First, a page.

A pair of Canadian companies will build a plant to produce liquefied natural gas specifically for high-horsepower engines used in trains, trucks and oil field equipment, the companies said.
The step adds to other recent advancements for natural gas use in Canada, where a Canadian National Railway test locomotive is running on the fuel.
Encana Corp., a leading Canadian producer of natural gas, and Ferus LNG, announced this month they are building a plant to support growing use of natural gas by high horsepower engines like those used in trucks, trains, and oil field equipment.
The plant will produce 190,000 liters per day of liquefied natural gas, or about 50,193 gallons, the companies said.
They expected the plant, to be located in Alberta, will be completed by the end of 2013.
The facility will convert natural gas into fuels that can be used by surrounding industries, including oil companies at nearby fields.
Locomotives, like the one running on natural gas in Canada, would be able to use the fuel, the companies said. The most significant use would come from oil field services, including pressure pumps used in hydraulic fracturing and drilling rigs at well sites. Both operations could use LNG as a fuel to power activities, according to Encana and Ferus LNG.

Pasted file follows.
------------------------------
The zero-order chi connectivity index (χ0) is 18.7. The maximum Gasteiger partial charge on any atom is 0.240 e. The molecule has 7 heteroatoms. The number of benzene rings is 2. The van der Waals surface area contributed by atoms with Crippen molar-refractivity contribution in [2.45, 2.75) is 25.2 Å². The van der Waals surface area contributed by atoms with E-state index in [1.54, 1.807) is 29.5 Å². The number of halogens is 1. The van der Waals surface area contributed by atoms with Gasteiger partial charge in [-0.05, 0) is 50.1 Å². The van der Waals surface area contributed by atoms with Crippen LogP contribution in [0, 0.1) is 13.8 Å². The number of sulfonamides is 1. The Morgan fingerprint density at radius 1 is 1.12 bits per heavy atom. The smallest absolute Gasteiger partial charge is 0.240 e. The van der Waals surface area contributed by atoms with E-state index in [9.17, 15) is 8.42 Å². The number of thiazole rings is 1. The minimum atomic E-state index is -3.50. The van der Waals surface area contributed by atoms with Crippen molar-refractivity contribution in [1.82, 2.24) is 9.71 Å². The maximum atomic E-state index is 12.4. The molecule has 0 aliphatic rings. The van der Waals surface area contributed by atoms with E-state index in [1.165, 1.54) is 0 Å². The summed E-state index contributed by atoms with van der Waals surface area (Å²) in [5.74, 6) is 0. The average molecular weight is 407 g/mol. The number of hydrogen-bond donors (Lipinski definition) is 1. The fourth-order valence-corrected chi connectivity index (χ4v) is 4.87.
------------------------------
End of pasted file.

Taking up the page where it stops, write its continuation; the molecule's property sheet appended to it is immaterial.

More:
LNG has gained interest as a substitute for heavy users of diesel, primarily because of its dramatically lower price and similar performance.
Natural gas costs about 30 percent to 40 percent less for the energy equivalent of a diesel gallon of fuel. Encana alone, in switching some of its drilling operations from diesel to natural gas, saved more than $11 million in 2011.
“LNG is quickly becoming the fuel of choice for (high horsepower) engines in both highway and off-road applications in North America,” said Eric Marsh, executive vice president of Encana Corporation. “This project demonstrates the increasing viability of LNG as a fuel alternative for a wide range of industries. With this new LNG plant, Encana and Ferus LNG are meeting a growing market demand by helping diesel consumers in northern and western Canada make the switch to cleaner-burning natural gas to both save costs and reduce their emissions.”
Diesel producers maintain that, despite the price advantage for natural gas for the most fuel intensive users, diesel will continue to be regarded as a dependable, energy efficient and productive power source.